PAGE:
Do you love sketchnotes and just wish your students felt the same? You’re not alone. But that doesn’t have to be the end of the story. In today’s episode, find out how to give your students the building blocks to sketchnotes success and have fun doing it with special guest Sylvia Duckworth.
You can listen in below, or on the podcast player of your choice. Or, read on for the written highlights and links!
PSSST. Before we dive in, I’m happy to say that another free session of Camp Creative is opening up in a few weeks! You can sign up below to be at the top of the list for this five-day mini-course to ignite your choice reading program in 2022. If your students have drifted towards their phones and away from your shelves during this pandemic, get ready for a done-for-you First Chapter Friday program, accountability options that won’t ruin the joy of reading, a list of the 50+ books most likely to hook readers, and much more! Sign up below to reserve your seat and get updates from me.
Why Sketchnotes Matter
First things first, why are sketchnotes a big deal? Well, for one thing there’s substantial research to support the idea that drawing helps improve information retention. In one memorable Canadian research study, adults who doodled while listening to a pre-recorded phone conversation retained almost twice as many words from the conversation as adults who did not.
When students come into your classroom, they’ll all have different ways of capturing ideas and taking notes. When you introduce the idea that doodling and drawing can be an important feature in students’ note-taking and pre-writing, they can become more engaged and interested in the process. It can also help them to formulate ideas for their papers and projects. PLUS, the process of sketchnoting requires a great deal of concentration, and can help them stay engaged with whatever they are listening to.
You Don’t Have to be an Artist to Sketchnote
Like so many others, Sylvia decided she wasn’t a good artist and stopped trying to do art when she was about ten. She didn’t start up again for decades. Does that sound familiar? Lots of people give up on their own artwork sometime in elementary school, convinced they just don’t have any talent. If your students arrive in your classroom feeling this way, having already decided that they are not artistic, it can be hard to convince them that sketchnoting is worthwhile.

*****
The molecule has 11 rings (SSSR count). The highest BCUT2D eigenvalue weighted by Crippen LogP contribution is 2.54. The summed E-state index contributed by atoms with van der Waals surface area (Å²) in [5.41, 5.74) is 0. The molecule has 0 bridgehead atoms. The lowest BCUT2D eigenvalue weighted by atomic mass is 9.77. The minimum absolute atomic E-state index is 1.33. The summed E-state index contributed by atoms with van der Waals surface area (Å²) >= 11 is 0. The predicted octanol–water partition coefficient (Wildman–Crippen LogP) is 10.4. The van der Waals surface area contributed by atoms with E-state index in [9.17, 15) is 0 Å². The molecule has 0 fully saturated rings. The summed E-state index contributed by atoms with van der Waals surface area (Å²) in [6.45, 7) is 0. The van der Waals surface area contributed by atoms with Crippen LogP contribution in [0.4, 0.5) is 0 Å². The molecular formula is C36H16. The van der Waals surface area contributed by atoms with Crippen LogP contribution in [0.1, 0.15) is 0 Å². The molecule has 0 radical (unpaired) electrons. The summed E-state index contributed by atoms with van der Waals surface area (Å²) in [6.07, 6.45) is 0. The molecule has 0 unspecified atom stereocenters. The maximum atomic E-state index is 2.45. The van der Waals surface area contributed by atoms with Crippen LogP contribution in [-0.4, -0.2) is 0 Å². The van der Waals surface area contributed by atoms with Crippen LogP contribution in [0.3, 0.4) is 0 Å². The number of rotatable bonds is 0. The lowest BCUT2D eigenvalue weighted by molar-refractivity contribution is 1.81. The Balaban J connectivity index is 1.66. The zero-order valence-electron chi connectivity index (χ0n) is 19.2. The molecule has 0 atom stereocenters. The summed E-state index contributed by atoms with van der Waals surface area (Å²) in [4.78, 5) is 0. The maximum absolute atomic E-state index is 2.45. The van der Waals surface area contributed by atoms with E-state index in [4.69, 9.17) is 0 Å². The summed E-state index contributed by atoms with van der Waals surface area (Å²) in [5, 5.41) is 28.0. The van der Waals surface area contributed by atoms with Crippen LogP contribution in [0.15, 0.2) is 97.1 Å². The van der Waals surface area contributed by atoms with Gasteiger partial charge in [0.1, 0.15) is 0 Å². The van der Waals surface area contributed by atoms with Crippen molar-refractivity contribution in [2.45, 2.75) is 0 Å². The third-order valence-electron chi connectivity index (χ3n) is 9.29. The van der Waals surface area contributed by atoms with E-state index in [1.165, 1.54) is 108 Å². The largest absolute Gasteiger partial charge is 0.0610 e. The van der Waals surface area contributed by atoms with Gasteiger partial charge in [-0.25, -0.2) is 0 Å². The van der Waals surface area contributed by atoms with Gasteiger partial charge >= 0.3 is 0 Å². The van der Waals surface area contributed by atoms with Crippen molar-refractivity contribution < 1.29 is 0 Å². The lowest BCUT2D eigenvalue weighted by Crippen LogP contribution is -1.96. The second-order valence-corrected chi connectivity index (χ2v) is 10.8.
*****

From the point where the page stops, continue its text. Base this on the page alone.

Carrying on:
But look at some of the examples of Sylvia’s work now.
So here’s the thing. Sylvia doesn’t believe anyone has natural artistic talent. You either practice or you don’t. You get better if you choose to put in the work. When she presents about sketchnoting, 90% of her audience usually states that they can’t draw at the beginning. By the end, 90% usually agrees that they can sketchnote.
Which brings us to a key point.
There’s a Difference between Sketching and Sketchnoting
When it comes to sketchnotes, icons are everything, and it just doesn’t take that long to “put in the work” to learn how to draw them.
It’s a matter of showing kids how to draw easy things – a lightbulb for an idea, a laptop for technology – to help them overcome the intimidating feeling that they must create art. Icons should never take more than 20 seconds to draw, says Sylvia. This is the big initial hurdle. Helping kids see that they don’t have to create a canvas in their notebook pages to be effective sketchnoters.
Lucky for us, Sylvia has a huge library of short-and-sweet videos and printable slides (called “Sketchnote Fever”) that teach kids a helpful vocabulary of tools to use in their sketchnotes. Check it out here. You can print the slides to pass out now and then, create a gallery wall with them that students can use as reference, or project helpful icons while kids are taking notes.
Another option would be to play one of her videos once a week throughout the year. Clocking in at about three minutes, it’s a perfect quick warm-up before students sketchnote during a podcast or a First Chapter Friday session. Little by little, they’ll expand their skills exponentially throughout the year.
Karrie Baughcum shares the lovely idea of having kids brainstorm the icons they’re going to need before upcoming units. They come up with ideas and create a display everyone can refer back to throughout the unit. (So cool!)
On The Noun Project website, you can type in any word and then the icon will pop up to help you as you sketchnote.
Educator Adam Juarez in CA has built up a wonderful gallery of sketchnotes by students that you can use as models if you wish. Check out the many pages of the high school gallery, or jump right to these examples from 12th grade ELA about Jon Krakauer’s Into the Wild.
Connect with Sylvia Duckworth
Sylvia is an award-winning teacher from Toronto, Canada, with more than 30 years teaching experience in the classroom. She is an Edtech consultant and sketchnoting evangelist on a constant quest to find ways for teachers and students to “Connect, Collaborate and Create”. She is a Google Certified Innovator, Google Certified Trainer, Apple Distinguished Educator, and author of the books “Sketchnotes for Educators” and “How to Sketchnote: A Step-by-Step Manual for Teachers and Students”.